36th DPS Meeting, 8-12 November 2004
Session 3 Kuiper Belt I: Observations
Oral, Monday, November 8, 2004, 10:30am-12:noon, Clark

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[3.01] A Sedna update: source, size, spectrum, surface, spin, satellite

M.E. Brown (Caltech), C.A. Trujillo (Gemini Observatory), D. Rabinowitz (Yale), J. Stansberry (University of Arizona), F. Bertoldi (MPIfR), C.D. Koresko (JPL)

The discovery of Sedna (2003 VB12) in the distant solar system well beyond the edge of the Kuiper belt has given us a first glimpse into what is likely a vast population stranded between the the Kuiper belt and the Oort cloud. We will discuss the possible sources of this new population and show that characterizing this distant population has the possibility to profoundly enhance our understanding of the formation of the solar system.

Since the discovery in November 2003, we have performed extensive observations from the near-UV to the millimeter -- using the Keck, Gemini, and SMARTS observatories, HST, Spitzer, and IRAM -- to characterize the physical properties of this body. We will review all of the available observations and show that the characteristics do not fit into our expectations of what a body at this distance from the sun should be like.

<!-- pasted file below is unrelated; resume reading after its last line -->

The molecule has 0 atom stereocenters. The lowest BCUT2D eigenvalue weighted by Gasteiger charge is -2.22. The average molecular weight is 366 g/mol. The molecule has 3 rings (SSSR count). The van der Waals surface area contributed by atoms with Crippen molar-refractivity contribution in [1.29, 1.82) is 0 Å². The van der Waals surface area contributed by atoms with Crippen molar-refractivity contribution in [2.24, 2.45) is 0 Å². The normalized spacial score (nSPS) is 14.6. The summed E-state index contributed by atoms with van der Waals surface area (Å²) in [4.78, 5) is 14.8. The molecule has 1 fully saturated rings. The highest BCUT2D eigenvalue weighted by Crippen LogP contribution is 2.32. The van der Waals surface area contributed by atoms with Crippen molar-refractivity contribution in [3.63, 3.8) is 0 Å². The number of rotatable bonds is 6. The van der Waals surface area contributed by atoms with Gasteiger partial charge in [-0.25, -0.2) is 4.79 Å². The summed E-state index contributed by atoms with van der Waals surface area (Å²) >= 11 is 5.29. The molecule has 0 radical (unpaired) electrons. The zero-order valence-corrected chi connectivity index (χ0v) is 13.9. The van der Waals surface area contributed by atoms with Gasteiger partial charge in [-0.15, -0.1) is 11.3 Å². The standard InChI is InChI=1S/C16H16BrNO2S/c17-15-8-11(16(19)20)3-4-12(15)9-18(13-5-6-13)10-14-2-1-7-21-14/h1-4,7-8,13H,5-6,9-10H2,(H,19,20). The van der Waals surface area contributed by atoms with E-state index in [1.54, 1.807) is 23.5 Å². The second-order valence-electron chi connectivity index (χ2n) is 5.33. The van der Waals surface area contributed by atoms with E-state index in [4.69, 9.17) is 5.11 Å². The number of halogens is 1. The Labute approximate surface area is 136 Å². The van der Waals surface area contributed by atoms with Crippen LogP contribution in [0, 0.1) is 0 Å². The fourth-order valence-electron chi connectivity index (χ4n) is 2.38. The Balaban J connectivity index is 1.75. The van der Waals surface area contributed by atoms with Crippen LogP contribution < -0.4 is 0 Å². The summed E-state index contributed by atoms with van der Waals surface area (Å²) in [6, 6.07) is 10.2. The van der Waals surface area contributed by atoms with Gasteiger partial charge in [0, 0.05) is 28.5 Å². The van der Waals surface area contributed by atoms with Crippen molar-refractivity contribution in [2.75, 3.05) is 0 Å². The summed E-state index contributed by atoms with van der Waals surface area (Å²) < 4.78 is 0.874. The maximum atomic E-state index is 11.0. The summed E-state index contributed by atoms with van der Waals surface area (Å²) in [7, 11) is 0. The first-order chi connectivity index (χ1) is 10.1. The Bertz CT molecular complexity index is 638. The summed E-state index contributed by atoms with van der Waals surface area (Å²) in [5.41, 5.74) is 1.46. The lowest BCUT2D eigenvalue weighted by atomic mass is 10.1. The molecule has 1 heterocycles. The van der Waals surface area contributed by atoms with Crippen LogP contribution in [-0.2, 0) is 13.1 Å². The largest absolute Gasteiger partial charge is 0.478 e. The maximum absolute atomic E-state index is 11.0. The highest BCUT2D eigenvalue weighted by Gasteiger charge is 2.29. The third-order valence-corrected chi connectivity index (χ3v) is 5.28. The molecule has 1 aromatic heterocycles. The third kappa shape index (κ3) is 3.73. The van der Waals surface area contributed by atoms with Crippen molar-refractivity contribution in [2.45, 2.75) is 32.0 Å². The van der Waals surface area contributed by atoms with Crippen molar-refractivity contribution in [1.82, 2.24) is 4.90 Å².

Finally we will discuss future observational opportunities and what more could be learned from this enigmatic body.

If you would like more information about this abstract, please follow the link to http://www.gps.caltech.edu/~mbrown/sedna. This link was provided by the author. When you follow it, you will leave the Web site for this meeting; to return, you should use the Back comand on your browser.

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Bulletin of the American Astronomical Society, 36 #4
© 2004. The American Astronomical Soceity.